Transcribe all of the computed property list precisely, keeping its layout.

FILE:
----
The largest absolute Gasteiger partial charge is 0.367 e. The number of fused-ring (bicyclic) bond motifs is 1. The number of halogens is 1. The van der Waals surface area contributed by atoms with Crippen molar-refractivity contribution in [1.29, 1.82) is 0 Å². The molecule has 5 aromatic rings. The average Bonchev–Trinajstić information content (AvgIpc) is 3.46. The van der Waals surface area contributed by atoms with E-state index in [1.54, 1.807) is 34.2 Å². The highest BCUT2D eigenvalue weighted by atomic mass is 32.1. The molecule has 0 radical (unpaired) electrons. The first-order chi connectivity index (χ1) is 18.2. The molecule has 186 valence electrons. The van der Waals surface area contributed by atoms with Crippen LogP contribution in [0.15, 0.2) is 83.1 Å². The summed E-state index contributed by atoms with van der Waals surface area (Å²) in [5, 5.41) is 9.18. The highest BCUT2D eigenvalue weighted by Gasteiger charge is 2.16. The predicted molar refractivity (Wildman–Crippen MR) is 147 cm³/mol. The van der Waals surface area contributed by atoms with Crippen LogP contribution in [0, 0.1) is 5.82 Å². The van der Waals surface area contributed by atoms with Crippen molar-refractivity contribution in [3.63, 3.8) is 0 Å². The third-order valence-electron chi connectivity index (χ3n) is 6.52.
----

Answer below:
The largest absolute Gasteiger partial charge is 0.367 e. The number of fused-ring (bicyclic) bond motifs is 1. The number of halogens is 1. The van der Waals surface area contributed by atoms with Crippen molar-refractivity contribution in [1.29, 1.82) is 0 Å². The molecule has 5 aromatic rings. The average Bonchev–Trinajstić information content (AvgIpc) is 3.46. The van der Waals surface area contributed by atoms with E-state index in [1.54, 1.807) is 34.2 Å². The highest BCUT2D eigenvalue weighted by atomic mass is 32.1. The molecule has 0 radical (unpaired) electrons. The first-order chi connectivity index (χ1) is 18.2. The molecule has 186 valence electrons. The van der Waals surface area contributed by atoms with Crippen LogP contribution in [0.15, 0.2) is 83.1 Å². The summed E-state index contributed by atoms with van der Waals surface area (Å²) in [5, 5.41) is 9.18. The highest BCUT2D eigenvalue weighted by Gasteiger charge is 2.16. The predicted molar refractivity (Wildman–Crippen MR) is 147 cm³/mol. The van der Waals surface area contributed by atoms with Crippen LogP contribution in [0, 0.1) is 5.82 Å². The van der Waals surface area contributed by atoms with Crippen molar-refractivity contribution in [3.63, 3.8) is 0 Å². The third-order valence-electron chi connectivity index (χ3n) is 6.52.